Ketchup with my Nugget

lame puns sm
(Get it? Catch-up, because this is over a week… late…)

“Every message is, in one sense or another, a simulation of some idea. It may be representational or abstract. The essence of a medium is very much dependent on the way messages are embedded, changed, and viewed” (Kay and Goldberg).

This quote is one of very few things that stood out to me in this reading; I found that after peers being “amazed” at some of our previous reading’s vision into the future and the fact I’m living in the age where the abilities of the Dynabook are a reality, I wasn’t impressed. The majority of the text I found useless (which I know sounds ignorant to say, but again, this already exists), so I paid more attention to the snippets before the detailed explanation of what the Dynabook would do if they could make that back in the 70’s.

The quote says a lot to me as a budding artist, but they’re things that have already been said to me a few dozen times. I think a lot of us art students are questioned about the feelings our art pieces give viewers, because they want us to be aware that what we produce is a kind of message. More so in our field I believe because people are more visually simulated than anything else. Art is supposed to elicit responses from people, to compose a strong enough feeling for people to see and feel. There are an infinite amount and types of materials with which to express meaningfulness, and like the quote says, some of the meaning is dependent on how we use the materials (i.e. a kinder message would most likely be expressed with brighter/friendlier colors, clean images, and well-made, while a sarcastic or negatie message would be displayed with darker colors, and would have a grungy feel- so unclean lines and unpolished). And over time art has changed to fit these unconstrained messages. Artists try to outdo each other in being more thought-provoking, they get more creative with how to make people see their opinions through their work, and this cycle of changing and improving is never going to end. It will forever be a thing in motion.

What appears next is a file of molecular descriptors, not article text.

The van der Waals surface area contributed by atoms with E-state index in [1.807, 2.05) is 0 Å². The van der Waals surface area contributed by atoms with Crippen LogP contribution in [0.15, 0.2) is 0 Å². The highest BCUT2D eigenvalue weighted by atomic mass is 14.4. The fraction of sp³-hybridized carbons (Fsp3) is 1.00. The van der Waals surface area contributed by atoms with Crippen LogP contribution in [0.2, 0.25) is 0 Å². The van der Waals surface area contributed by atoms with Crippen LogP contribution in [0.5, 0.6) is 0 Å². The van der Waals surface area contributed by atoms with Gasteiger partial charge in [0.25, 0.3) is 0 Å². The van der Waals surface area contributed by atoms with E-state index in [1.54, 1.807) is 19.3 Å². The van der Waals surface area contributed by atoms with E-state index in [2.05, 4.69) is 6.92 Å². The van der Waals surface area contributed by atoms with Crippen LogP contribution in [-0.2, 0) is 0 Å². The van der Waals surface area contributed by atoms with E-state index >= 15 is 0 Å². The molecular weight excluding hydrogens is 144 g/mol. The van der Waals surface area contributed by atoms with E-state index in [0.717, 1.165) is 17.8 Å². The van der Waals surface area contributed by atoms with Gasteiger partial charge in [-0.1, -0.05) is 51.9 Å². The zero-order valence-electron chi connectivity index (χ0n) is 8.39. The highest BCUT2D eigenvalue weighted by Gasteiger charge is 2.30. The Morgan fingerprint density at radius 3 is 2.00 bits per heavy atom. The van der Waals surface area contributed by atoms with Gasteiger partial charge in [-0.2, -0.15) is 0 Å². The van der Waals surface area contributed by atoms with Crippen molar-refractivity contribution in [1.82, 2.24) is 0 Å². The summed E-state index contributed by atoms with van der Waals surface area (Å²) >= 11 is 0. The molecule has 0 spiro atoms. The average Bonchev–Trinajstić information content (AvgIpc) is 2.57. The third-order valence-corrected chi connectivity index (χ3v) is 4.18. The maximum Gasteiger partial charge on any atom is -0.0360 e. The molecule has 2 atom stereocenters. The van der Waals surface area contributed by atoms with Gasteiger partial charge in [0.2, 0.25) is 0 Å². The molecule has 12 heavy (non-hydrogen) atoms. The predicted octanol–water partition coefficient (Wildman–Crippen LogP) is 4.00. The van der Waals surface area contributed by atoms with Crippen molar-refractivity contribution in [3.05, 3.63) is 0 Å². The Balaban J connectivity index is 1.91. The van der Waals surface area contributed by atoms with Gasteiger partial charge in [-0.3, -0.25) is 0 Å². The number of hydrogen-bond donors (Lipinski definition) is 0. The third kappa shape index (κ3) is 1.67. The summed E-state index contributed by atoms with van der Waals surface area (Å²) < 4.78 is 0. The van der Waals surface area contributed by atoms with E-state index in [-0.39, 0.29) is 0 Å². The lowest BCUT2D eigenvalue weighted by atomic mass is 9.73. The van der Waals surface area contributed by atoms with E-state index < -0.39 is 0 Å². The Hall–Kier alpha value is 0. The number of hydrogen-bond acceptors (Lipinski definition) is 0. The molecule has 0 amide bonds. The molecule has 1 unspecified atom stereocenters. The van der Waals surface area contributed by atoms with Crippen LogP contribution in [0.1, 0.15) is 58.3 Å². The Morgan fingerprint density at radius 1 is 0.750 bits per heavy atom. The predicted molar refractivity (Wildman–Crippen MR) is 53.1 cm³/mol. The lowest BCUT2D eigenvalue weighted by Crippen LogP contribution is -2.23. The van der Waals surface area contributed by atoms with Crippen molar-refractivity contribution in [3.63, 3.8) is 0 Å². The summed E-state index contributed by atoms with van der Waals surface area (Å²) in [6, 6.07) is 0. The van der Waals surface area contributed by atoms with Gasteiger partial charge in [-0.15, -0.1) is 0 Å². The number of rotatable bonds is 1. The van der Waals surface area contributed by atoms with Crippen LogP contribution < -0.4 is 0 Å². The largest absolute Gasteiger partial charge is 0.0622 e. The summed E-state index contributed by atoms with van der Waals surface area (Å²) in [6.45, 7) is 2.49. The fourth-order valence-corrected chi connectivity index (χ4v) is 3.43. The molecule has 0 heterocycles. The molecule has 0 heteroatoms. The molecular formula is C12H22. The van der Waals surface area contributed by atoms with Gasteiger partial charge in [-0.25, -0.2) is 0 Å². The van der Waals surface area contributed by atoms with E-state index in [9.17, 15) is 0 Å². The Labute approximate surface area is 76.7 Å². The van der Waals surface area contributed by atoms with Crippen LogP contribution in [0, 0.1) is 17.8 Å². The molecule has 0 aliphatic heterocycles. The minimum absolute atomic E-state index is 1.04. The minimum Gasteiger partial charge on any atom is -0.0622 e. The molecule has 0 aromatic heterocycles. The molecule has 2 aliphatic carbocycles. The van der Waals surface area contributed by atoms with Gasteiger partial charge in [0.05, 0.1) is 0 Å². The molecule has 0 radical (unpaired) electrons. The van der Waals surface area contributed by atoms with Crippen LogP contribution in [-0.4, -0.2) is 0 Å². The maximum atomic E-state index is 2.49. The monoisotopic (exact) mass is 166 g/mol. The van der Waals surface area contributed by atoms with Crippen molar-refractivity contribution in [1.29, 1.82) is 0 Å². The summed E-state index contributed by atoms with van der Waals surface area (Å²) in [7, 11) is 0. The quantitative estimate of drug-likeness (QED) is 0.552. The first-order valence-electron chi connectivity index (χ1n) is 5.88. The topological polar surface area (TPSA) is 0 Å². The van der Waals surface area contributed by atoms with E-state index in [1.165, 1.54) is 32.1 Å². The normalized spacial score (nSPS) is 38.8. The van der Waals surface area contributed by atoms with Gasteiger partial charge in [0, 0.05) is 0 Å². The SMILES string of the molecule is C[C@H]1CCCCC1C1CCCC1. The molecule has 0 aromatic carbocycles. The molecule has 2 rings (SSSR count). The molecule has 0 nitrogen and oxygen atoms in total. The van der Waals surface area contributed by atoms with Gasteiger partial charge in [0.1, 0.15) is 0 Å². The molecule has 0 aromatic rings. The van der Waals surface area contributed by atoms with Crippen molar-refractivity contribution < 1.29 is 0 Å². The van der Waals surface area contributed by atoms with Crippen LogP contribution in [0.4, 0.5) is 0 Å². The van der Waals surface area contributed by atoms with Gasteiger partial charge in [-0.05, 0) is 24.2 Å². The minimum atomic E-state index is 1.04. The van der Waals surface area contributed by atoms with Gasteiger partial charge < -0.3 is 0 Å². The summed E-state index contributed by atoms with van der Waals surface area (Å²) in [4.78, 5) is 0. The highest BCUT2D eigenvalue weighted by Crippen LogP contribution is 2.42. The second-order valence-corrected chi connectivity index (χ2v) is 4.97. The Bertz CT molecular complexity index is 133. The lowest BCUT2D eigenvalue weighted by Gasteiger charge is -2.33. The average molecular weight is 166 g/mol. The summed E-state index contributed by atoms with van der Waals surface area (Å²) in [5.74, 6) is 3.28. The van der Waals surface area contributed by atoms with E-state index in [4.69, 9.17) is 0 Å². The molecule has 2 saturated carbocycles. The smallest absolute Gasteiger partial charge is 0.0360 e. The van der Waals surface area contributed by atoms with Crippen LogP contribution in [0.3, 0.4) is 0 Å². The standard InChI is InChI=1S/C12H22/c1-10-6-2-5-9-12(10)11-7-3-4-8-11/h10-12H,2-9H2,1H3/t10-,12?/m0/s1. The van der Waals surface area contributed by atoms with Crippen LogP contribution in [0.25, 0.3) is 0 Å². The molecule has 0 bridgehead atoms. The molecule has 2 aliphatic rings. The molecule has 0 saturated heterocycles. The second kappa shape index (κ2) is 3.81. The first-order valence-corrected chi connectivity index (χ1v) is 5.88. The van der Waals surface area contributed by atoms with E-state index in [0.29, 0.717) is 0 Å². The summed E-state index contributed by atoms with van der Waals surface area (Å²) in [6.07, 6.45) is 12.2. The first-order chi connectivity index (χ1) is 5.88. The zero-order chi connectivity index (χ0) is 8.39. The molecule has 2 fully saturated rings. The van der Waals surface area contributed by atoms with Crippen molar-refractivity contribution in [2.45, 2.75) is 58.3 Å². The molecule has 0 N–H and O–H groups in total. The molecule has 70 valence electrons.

Speaking of motion, one of the great things about art is its fluidity in our messages (we can talk about whatever we want), the mediums at our disposal (anything we want) and the subject of art itself (What is art anyway? Please don’t answer that here). Art itself is a moving thing, it always changes to meet and surpass the standards of the present times yet reflects on the past. Introducing digital media and the internet to the subject of art made it widely view-able and more people could participate; it just added to the flexibility of art.

Other Sarah (who is also an art student judging by her post) also focused on the article’s artistic side and the idea of using art as a message medium. She did a better job talking about condensing messages into a piece than I did, and I think explaining the real life scenario of art critiques helps explain how others perceive one’s work is helpful.
This person talks about the Dynabook’s limited storage space, which he/she pointed out that they would quickly overcome as we’ve done so in our present time. They also mentioned Pinterest and it’s endless storage space, which is terrifict aspect of the site and why it goes hand in hand with art and its fluidity (so to make that relevant to my topic of Pinterest; the site would be great at curating art due to it’s endless storage, among other things of course).
Jamie discussed how the open-ended nature of the Dynabook and the article in explaining it frequently overwhelms people. I find this problem all the time as an art student (remember when I asked to not discuss “what is art?” earlier?). I agree with Jamie that there needs to be just enough fluidity in order to not hinder any creativity people wish to explore (both with the Dynabook and the subject of art), but there does need to be point where something is too complicated or just not okay. Duchamp’s infamous Fountain piece comes to mind as it created so much argument of the definition of art. Nowadays we’re a little more open-minded and accepting, but back in 1917 a urinal was not something you’d commonly see in a gallery (unless it was in the bathroom).


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